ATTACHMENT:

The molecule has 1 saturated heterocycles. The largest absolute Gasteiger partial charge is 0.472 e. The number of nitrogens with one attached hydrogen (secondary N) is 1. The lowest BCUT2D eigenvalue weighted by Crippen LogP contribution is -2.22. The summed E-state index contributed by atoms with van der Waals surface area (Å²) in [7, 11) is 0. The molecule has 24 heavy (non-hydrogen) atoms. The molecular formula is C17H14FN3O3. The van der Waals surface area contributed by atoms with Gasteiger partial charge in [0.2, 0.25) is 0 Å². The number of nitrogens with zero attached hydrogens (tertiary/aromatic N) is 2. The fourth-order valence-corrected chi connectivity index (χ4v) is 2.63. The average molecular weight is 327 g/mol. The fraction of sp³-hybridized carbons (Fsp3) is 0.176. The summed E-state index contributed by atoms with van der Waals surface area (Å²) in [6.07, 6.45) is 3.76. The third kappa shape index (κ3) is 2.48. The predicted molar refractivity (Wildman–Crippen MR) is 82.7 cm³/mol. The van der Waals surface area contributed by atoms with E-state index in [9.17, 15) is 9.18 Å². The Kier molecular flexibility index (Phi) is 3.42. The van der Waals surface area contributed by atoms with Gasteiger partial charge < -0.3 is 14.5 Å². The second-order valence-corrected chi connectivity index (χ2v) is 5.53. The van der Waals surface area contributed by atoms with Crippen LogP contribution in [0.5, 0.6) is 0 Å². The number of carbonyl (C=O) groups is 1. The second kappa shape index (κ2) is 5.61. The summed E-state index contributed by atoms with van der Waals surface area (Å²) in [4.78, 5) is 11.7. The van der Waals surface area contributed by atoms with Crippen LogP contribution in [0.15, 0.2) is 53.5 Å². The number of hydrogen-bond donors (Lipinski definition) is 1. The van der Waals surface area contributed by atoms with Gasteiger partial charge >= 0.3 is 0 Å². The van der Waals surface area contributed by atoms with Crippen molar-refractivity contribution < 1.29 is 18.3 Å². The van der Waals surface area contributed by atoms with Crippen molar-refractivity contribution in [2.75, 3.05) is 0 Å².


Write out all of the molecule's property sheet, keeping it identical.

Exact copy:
The molecule has 1 saturated heterocycles. The largest absolute Gasteiger partial charge is 0.472 e. The number of nitrogens with one attached hydrogen (secondary N) is 1. The lowest BCUT2D eigenvalue weighted by Crippen LogP contribution is -2.22. The summed E-state index contributed by atoms with van der Waals surface area (Å²) in [7, 11) is 0. The molecule has 24 heavy (non-hydrogen) atoms. The molecular formula is C17H14FN3O3. The van der Waals surface area contributed by atoms with Gasteiger partial charge in [0.2, 0.25) is 0 Å². The number of nitrogens with zero attached hydrogens (tertiary/aromatic N) is 2. The fourth-order valence-corrected chi connectivity index (χ4v) is 2.63. The average molecular weight is 327 g/mol. The fraction of sp³-hybridized carbons (Fsp3) is 0.176. The summed E-state index contributed by atoms with van der Waals surface area (Å²) in [6.07, 6.45) is 3.76. The third kappa shape index (κ3) is 2.48. The predicted molar refractivity (Wildman–Crippen MR) is 82.7 cm³/mol. The van der Waals surface area contributed by atoms with E-state index in [9.17, 15) is 9.18 Å². The Kier molecular flexibility index (Phi) is 3.42. The van der Waals surface area contributed by atoms with Gasteiger partial charge < -0.3 is 14.5 Å². The second-order valence-corrected chi connectivity index (χ2v) is 5.53. The van der Waals surface area contributed by atoms with Crippen LogP contribution in [0.5, 0.6) is 0 Å². The number of carbonyl (C=O) groups is 1. The second kappa shape index (κ2) is 5.61. The summed E-state index contributed by atoms with van der Waals surface area (Å²) in [4.78, 5) is 11.7. The van der Waals surface area contributed by atoms with Crippen LogP contribution in [0.15, 0.2) is 53.5 Å². The number of hydrogen-bond donors (Lipinski definition) is 1. The van der Waals surface area contributed by atoms with Gasteiger partial charge >= 0.3 is 0 Å². The van der Waals surface area contributed by atoms with Crippen molar-refractivity contribution < 1.29 is 18.3 Å². The van der Waals surface area contributed by atoms with Crippen molar-refractivity contribution in [2.75, 3.05) is 0 Å².